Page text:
' In the

'

3 50

ORIGIh7 OF TfTR CIt71L JVA R.

IX. I . A.D. 1642.

I S . 1.
,,D.

ORIGZLV OF T H E CZlrZL W A R .

351

judicial proccedings, was a new brcach of the privileges of Parliamcnt, and an illcgal act on the King's part. Thus was onc legality opposed to thc other, one obedience to the othcr, one conccption of the suprcme power to the other: and thc grcat qucstion now was, which of the two would gain the upper hand in England. Thcrc werc still numbcrlcss persons who would not listen to the argument propounded by Hotham at Hull, but profcsscd a doctrine totally opposite. The Lower House, they said, is clcctcd by subjects, and represents only subjects: no sort of authority over princes can be confcrrcd on it by thcm. I'arliamcnt appealed to the fundamental laws of thc realm ; but we must first know what is their true meaning : it sceks to give cffcct to the protest passcd and sworn to thrcc ycars ago, but in that the honour of his Majesty was rcscrved. The King has concedcd all that can fairly be asked, perhaps too much : Parliament is opcnly usurping the whole cxecutivc powcr, and dcsiring to wicld it at its plcasurc: but thcrc cannot be two swords in the kingdom. Certainly in obcying the King wc have no idca of ncglccting thc duty we owe to thc kingdom. Thcsc opinions prcvailcd at York1, whither the King returned from Hull: and once they were manifcstcd thcrc unmistalccably. In an assembly of the county gcntry Cliarlcs I cxplnincd what had happened, adding that he would rather losc his thrcc crowns than leave such an insult unpunished ', and askcd them to form a guard for his protcction. What the King said of his own position was grcctcd with joyful assent, but what he lct fall about thc intcntions of Parliamcnt rouscd cxpressions of disapproval. In a sccond asscnibly, at Heworth Moor, ncar York, thc frecholders and tcnants also took part. Thc King appeared a t thc hcad of his newly-formed guard, both horse and foot : tIlc noblcs and gcntry constitutcd thc first, thc militia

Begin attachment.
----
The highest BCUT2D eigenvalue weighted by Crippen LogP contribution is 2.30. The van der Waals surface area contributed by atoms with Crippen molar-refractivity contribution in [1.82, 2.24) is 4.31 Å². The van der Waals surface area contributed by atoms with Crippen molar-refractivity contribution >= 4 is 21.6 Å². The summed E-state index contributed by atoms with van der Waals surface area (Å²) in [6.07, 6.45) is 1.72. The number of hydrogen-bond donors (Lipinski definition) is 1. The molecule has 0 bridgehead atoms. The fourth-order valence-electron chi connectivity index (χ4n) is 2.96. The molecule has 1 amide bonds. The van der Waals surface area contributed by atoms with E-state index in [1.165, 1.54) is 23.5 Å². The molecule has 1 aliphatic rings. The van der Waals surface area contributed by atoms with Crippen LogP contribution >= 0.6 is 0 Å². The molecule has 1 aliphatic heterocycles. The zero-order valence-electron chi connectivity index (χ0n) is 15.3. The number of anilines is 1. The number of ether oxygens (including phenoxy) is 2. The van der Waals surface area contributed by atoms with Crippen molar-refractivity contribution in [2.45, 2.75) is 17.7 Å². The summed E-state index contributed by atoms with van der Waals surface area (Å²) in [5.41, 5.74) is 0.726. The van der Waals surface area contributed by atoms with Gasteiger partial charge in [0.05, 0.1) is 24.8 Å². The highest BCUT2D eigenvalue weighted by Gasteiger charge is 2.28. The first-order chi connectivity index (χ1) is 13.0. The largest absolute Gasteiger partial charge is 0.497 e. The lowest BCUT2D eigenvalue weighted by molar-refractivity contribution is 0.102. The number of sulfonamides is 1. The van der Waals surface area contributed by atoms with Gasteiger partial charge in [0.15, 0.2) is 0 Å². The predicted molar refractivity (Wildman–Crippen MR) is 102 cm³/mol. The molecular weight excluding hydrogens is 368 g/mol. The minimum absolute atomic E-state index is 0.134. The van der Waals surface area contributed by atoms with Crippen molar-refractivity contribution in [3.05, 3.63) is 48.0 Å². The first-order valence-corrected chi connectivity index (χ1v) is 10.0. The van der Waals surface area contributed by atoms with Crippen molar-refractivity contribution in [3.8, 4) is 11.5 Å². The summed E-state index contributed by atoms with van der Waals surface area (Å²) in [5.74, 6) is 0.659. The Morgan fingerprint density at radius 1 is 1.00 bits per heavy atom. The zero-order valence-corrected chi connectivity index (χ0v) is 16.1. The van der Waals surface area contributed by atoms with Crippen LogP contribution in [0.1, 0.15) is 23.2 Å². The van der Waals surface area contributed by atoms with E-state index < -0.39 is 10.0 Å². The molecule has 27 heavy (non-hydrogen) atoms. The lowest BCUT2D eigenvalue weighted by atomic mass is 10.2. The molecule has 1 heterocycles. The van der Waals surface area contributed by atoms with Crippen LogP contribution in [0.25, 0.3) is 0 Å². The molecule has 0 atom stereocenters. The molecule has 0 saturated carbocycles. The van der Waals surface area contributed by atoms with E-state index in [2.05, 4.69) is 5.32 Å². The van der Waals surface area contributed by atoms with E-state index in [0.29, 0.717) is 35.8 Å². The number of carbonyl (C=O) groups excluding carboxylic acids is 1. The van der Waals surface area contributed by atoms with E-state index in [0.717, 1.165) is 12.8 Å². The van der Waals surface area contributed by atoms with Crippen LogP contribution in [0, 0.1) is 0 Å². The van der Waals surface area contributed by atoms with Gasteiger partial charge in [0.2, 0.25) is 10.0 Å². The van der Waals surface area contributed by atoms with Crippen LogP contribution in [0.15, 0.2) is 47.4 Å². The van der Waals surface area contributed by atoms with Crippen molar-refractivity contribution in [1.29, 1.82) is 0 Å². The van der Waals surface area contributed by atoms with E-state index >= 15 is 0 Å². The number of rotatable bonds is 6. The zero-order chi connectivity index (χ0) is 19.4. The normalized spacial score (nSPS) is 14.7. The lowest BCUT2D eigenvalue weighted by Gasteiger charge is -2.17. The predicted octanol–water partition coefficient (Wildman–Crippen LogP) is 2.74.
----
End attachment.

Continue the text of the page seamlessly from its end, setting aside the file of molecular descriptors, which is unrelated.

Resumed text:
' ' York is a sanctuary to all those that dcspicc the Pn~liament.' Letter sent 117 n Yorkshire gentleman 10 a friend in London, June 3, 1642. ' So says Giusti~iinni: ' P~otcstond alta vocc, cleggere di perdcre Ic tre corone, clie porla sopra il cnpo, piutosto clle lnsciare senza severo castigo ngjirario di t a n h conscquc11i.a.'

the second. A proclamation was issued in which the King professed his adherence to'the Protestant religion and the laws of the land, and claimed the support of the assembly in maintaining them. The Cavaliers waved their hats : the people cried ' God bless the King': yet even here there was not complete unanimity. There were still some Puritans adherents of the Lower House in York who were encouraged to express their sentiments by the presence of some commissioners of Parliament. A t the meeting Thomas Fairfax placcd a petition of this nature on the pommel of the King's saddle, who refused to receive it, as coming from a single man: it seemed to him sufficiently rejected by the joyful acclamations of his partisans. A devoted of perhaps 20,000 men, attended him back to the city as if in triumph. The Cavaliers had the upper hand in York as decidedly as the Roundheads in London. T h e ancient nobility, such as the Savilles, who were now again firmly attached to the King, set the fashion which was followed by most of the city and county. T h e York people would scarcely endure the Londoners who were settled there in business: they regarded them as accomplices of those who had transgressed against the King. Three knights brought to the King as a present a charger splendidly caparisoned in the ancient style : the velvet which covered it reached to the ground 1. Similar exhibitions of chivalrous and popular adherence were made in Dcrby, Lancaster, and other northern counties. The thirteen counties of Wales unanimously rejected the requests made to them by Parliament, and assured the King of their entire devotion. T h e sheriff and gentry of Nottingham entreated Parliament not to expect them to make war on the King, to whom they were bound by the oath of allegiance and supremacy. This address is also remarkable, because it touches on all the questions which at that the men who had not yet committed themselves to a party were most anxiously deliberating. The theory of what might be considered lawful in England was discussed